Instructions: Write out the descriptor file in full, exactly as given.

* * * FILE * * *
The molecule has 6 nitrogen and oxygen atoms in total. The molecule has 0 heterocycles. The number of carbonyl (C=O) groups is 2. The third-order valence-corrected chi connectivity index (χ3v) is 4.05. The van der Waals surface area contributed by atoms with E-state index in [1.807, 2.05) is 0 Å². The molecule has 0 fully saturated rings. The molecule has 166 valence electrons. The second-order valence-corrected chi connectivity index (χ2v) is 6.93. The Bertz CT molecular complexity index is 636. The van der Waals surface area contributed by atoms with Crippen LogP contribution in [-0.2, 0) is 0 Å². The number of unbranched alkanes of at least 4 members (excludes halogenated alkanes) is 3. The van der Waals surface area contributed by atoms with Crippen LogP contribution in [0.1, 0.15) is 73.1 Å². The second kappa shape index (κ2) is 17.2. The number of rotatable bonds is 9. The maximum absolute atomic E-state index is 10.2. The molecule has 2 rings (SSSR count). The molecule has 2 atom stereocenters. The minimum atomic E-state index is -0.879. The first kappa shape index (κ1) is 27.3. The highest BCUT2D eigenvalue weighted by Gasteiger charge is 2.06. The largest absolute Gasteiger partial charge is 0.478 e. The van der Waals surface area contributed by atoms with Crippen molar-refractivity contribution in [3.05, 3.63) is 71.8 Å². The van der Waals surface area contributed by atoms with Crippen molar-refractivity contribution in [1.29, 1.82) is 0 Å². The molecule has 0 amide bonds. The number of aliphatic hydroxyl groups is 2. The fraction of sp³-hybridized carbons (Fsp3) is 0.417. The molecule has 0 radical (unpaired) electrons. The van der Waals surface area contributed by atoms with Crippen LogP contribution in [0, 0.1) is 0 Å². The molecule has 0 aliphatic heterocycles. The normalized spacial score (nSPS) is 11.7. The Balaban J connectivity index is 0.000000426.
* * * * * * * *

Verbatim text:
The molecule has 6 nitrogen and oxygen atoms in total. The molecule has 0 heterocycles. The number of carbonyl (C=O) groups is 2. The third-order valence-corrected chi connectivity index (χ3v) is 4.05. The van der Waals surface area contributed by atoms with E-state index in [1.807, 2.05) is 0 Å². The molecule has 0 fully saturated rings. The molecule has 166 valence electrons. The second-order valence-corrected chi connectivity index (χ2v) is 6.93. The Bertz CT molecular complexity index is 636. The van der Waals surface area contributed by atoms with Crippen LogP contribution in [-0.2, 0) is 0 Å². The number of unbranched alkanes of at least 4 members (excludes halogenated alkanes) is 3. The van der Waals surface area contributed by atoms with Crippen LogP contribution in [0.1, 0.15) is 73.1 Å². The second kappa shape index (κ2) is 17.2. The number of rotatable bonds is 9. The maximum absolute atomic E-state index is 10.2. The molecule has 2 rings (SSSR count). The molecule has 2 atom stereocenters. The minimum atomic E-state index is -0.879. The first kappa shape index (κ1) is 27.3. The highest BCUT2D eigenvalue weighted by Gasteiger charge is 2.06. The largest absolute Gasteiger partial charge is 0.478 e. The van der Waals surface area contributed by atoms with Crippen molar-refractivity contribution in [3.05, 3.63) is 71.8 Å². The van der Waals surface area contributed by atoms with Crippen molar-refractivity contribution in [1.29, 1.82) is 0 Å². The molecule has 0 amide bonds. The number of aliphatic hydroxyl groups is 2. The fraction of sp³-hybridized carbons (Fsp3) is 0.417. The molecule has 0 radical (unpaired) electrons. The van der Waals surface area contributed by atoms with Crippen LogP contribution in [0, 0.1) is 0 Å². The molecule has 0 aliphatic heterocycles. The normalized spacial score (nSPS) is 11.7. The Balaban J connectivity index is 0.000000426.